A Disturbance in the Force: How and Why the Star Wars Holiday Special Happened

Applause. Nov. 2023. 270p. ISBN 9781493075270. pap. $26.95. TV
Star Wars opened in 1977 and was a blockbuster film and phenomenon, but it wasn’t yet an epic franchise. Lucasfilm had legitimate concerns about funding a more ambitious sequel, and a merchandising deal meant that holiday toy sales needed to be big. Richard Pryor’s TV show featured a sketch with the cantina aliens, and Stormtroopers danced on Donny and Marie, so a Star Wars–themed variety show made sense. Though the 1978 Star Wars Holiday Special is now infamous, industry insider Kozak contextualizes it in this book, pointing out that variety shows were so popular at the time that even the odd holiday pairing of Bing Crosby and David Bowie was well received. But George Lucas thought the special should center on Wookiees, a species who communicate in grunts. Between scenes of Chewbacca’s grunting home life, Bea Arthur, Art Carney, and Harvey Korman added the “variety,” and Jefferson Starship (minus Grace Slick) performed a musical number. Behind the scenes, alien-costumed extras passed out from heat exhaustion, Lucas’s hand-picked director quit via telegram, and lyrics were added to the Star Wars theme for Carrie Fisher’s solo.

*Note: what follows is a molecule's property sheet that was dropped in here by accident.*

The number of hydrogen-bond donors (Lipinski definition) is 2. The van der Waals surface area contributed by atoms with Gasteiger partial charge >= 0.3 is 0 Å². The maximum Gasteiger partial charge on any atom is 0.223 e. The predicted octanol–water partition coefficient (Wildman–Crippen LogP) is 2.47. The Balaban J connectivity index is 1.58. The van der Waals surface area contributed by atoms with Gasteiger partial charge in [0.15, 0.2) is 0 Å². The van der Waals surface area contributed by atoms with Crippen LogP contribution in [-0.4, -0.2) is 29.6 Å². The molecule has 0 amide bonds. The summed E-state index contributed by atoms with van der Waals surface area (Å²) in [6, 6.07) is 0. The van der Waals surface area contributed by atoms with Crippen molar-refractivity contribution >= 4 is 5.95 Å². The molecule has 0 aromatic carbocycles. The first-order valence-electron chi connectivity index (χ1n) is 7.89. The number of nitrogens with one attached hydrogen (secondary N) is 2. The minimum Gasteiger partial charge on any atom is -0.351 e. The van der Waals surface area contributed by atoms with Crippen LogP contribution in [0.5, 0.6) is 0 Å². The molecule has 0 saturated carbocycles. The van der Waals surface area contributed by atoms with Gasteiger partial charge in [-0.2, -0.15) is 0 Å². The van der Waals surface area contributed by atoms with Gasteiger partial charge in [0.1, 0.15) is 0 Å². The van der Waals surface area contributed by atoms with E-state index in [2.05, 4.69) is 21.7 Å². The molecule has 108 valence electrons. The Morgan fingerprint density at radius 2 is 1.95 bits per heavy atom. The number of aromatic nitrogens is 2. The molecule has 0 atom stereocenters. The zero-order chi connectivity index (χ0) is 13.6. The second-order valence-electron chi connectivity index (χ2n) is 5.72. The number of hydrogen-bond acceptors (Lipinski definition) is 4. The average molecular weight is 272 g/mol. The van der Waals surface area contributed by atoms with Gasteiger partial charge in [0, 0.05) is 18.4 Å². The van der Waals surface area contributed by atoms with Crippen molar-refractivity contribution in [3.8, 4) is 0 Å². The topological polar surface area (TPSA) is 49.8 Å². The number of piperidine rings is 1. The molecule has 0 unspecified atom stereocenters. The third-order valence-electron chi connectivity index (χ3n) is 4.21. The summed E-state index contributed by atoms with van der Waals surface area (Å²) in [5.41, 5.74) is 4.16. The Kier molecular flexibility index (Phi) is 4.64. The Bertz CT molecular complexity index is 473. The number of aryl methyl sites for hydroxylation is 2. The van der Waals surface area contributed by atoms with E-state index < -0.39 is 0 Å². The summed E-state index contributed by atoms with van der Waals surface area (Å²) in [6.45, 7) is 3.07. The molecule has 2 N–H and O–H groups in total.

VERDICT Kozak presents a riveting look at an oft-maligned piece of Star Wars history, showing that some of it is just misunderstood.
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